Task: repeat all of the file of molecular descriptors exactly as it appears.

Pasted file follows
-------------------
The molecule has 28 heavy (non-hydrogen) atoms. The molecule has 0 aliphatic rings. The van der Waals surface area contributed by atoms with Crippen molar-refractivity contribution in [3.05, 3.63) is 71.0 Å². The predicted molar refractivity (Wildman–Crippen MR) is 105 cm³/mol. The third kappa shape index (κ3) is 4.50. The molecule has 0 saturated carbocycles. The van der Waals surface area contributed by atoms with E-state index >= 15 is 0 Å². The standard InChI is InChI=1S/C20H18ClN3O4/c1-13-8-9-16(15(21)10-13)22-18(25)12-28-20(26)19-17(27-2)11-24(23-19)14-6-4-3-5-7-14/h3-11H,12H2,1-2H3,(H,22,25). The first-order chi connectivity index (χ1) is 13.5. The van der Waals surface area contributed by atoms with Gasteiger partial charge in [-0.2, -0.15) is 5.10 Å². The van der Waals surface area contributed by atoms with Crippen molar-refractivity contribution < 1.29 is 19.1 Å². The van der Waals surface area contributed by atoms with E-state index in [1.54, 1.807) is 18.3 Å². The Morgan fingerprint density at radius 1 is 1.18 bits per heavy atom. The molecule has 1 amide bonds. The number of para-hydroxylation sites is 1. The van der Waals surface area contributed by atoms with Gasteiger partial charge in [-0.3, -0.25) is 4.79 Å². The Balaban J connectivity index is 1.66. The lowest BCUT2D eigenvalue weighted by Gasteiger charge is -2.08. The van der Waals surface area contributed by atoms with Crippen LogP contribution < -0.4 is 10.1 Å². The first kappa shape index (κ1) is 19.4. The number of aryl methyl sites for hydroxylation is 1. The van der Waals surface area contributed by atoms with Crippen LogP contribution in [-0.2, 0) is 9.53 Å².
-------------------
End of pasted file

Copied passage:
The molecule has 28 heavy (non-hydrogen) atoms. The molecule has 0 aliphatic rings. The van der Waals surface area contributed by atoms with Crippen molar-refractivity contribution in [3.05, 3.63) is 71.0 Å². The predicted molar refractivity (Wildman–Crippen MR) is 105 cm³/mol. The third kappa shape index (κ3) is 4.50. The molecule has 0 saturated carbocycles. The van der Waals surface area contributed by atoms with E-state index >= 15 is 0 Å². The standard InChI is InChI=1S/C20H18ClN3O4/c1-13-8-9-16(15(21)10-13)22-18(25)12-28-20(26)19-17(27-2)11-24(23-19)14-6-4-3-5-7-14/h3-11H,12H2,1-2H3,(H,22,25). The first-order chi connectivity index (χ1) is 13.5. The van der Waals surface area contributed by atoms with Gasteiger partial charge in [-0.2, -0.15) is 5.10 Å². The van der Waals surface area contributed by atoms with Crippen molar-refractivity contribution < 1.29 is 19.1 Å². The van der Waals surface area contributed by atoms with E-state index in [1.54, 1.807) is 18.3 Å². The Morgan fingerprint density at radius 1 is 1.18 bits per heavy atom. The molecule has 1 amide bonds. The number of para-hydroxylation sites is 1. The van der Waals surface area contributed by atoms with Gasteiger partial charge in [-0.3, -0.25) is 4.79 Å². The Balaban J connectivity index is 1.66. The lowest BCUT2D eigenvalue weighted by Gasteiger charge is -2.08. The van der Waals surface area contributed by atoms with Crippen LogP contribution < -0.4 is 10.1 Å². The first kappa shape index (κ1) is 19.4. The number of aryl methyl sites for hydroxylation is 1. The van der Waals surface area contributed by atoms with Crippen LogP contribution in [-0.2, 0) is 9.53 Å².